Australia-based Rampart Energy Ltd. reported Thursday that it and partner Royale Energy’s acreage on Alaska’s North Slope is estimated to hold between .8 billion barrels and 9.5 billion barrels of original oil in place.
The companies received final shale oil resource estimates from Netherland Sewell and Associates (NSAI), Rampart said in an Aug. 22 press release. NSAI conducted from June to August an independent prospective resource assessment of 39,539 acres the companies are jointly developing to determine the acreage’s unconventional oil in place and potentially recoverable shale oil. The assessment also covered 17,139 acres in the Central Block in which Rampart has future acquisition rights.
The core units analyzed for shale oil potential included the Shublik, HRZ and Kingak section of the Cretaceous and Jurassic stratigraphy. Using data from existing wellbore penetrations and regional datasets, NSAI determined that the acreage is a prospective resource with a most likely volume of 2,936 barrels of oil per acreage from the three sections.
“This vindicates the position of the board in terms of its view on the prospectivity of the North Slope acreage,” said Torey Marshall, Rampart’s managing director and chief executive officer, in a statement. “We believe this is the beginning of a very exciting six months for the company, with this shale oil resource estimate a key driver of external interest in Rampart Energy.”
At this time, NSAI has only completed a prospective resource assessment for the acreage’s unconventional shale oil potential. The acreage’s conventional prospects are still being assessed.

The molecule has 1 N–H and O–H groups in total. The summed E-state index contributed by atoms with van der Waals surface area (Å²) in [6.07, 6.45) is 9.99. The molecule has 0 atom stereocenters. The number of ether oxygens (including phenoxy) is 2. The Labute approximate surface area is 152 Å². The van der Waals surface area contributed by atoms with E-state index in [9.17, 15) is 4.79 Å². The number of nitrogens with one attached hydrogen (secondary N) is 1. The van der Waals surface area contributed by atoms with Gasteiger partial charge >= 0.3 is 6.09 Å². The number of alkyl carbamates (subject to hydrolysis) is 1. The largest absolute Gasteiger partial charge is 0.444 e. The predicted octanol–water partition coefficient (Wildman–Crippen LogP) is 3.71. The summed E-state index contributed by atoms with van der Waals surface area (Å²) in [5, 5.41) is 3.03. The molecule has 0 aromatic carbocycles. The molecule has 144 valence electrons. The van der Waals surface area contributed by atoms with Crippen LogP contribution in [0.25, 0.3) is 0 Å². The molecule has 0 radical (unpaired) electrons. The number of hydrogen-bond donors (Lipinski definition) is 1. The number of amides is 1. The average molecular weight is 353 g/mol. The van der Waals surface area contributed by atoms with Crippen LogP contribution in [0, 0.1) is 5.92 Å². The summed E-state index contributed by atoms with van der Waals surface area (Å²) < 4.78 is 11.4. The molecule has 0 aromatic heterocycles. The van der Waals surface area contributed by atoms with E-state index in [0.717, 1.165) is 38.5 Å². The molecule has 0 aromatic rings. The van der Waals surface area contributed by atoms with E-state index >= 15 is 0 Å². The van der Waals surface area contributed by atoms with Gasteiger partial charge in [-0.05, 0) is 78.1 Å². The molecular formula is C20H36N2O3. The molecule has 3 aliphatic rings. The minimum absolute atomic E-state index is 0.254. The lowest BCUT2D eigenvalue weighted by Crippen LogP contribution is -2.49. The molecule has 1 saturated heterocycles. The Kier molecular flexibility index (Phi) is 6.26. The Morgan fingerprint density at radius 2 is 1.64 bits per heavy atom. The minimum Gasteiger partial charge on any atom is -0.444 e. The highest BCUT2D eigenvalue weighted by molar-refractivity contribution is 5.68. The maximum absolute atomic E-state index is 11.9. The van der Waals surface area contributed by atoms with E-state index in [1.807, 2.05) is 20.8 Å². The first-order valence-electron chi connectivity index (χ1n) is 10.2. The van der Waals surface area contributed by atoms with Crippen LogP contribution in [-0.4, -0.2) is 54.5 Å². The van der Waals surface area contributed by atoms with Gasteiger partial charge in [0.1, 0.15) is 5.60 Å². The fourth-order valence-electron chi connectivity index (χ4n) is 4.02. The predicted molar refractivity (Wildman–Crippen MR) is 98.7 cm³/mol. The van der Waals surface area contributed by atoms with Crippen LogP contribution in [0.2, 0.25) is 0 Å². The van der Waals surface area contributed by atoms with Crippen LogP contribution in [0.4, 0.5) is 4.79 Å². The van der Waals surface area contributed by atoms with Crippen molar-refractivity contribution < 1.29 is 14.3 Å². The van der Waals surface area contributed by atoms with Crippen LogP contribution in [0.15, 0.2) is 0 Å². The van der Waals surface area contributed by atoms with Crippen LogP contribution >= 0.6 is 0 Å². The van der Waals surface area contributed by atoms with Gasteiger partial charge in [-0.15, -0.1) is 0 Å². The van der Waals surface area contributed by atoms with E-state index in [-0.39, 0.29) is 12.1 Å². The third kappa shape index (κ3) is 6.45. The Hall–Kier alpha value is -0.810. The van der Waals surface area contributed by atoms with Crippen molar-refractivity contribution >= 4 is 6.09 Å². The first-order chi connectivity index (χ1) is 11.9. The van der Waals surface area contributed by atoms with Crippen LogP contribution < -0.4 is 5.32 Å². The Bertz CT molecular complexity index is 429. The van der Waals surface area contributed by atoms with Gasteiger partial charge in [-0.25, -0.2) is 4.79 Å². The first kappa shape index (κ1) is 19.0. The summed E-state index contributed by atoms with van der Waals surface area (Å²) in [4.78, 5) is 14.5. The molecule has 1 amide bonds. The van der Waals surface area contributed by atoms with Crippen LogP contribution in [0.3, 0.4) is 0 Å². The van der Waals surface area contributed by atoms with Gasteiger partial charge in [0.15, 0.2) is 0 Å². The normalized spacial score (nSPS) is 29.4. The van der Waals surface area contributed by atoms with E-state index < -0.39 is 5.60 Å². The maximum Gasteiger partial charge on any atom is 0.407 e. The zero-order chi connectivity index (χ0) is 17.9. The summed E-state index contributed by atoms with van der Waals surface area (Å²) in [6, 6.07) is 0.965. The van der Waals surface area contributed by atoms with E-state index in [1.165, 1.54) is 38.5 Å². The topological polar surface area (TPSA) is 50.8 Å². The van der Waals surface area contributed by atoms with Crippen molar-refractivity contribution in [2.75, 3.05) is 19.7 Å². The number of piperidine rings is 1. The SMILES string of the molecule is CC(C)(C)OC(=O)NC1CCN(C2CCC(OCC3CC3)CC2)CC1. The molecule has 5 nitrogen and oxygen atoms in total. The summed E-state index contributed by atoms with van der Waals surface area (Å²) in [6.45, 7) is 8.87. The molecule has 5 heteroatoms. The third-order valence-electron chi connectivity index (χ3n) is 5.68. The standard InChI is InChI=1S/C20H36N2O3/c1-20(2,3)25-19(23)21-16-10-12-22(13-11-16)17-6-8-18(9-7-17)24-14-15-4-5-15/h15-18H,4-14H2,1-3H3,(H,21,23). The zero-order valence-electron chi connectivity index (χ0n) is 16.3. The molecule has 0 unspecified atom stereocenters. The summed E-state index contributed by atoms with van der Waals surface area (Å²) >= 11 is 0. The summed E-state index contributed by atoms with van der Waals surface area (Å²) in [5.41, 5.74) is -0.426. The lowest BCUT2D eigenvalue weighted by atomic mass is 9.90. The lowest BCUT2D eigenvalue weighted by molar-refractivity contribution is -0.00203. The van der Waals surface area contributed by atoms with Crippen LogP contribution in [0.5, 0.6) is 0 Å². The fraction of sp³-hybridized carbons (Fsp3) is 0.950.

The new estimate is expected to add material upside to the resource being explored by the companies. Additional block resource will be assessed following the report’s completion, and a final agreement with a seismic contractor is expected soon, Rampart reported in the press release.
Marshall noted that the company is “well-positioned” to capitalize on the likely shale boom in Alaska similar to the boom in shale exploration and production in the U.S. Lower 48.
“While these numbers just represent the oil potential of the main shale source units, we are very much looking forward to further analysis of the conventional resource potential,” Marshall commented.
The U.S. Geological Survey in 2012 estimated Alaska’s North Slope to hold up to 2 billion barrels of undiscovered, technically recoverable oil resources and up to 80 trillion cubic feet of undiscovered, technically recoverable natural gas.
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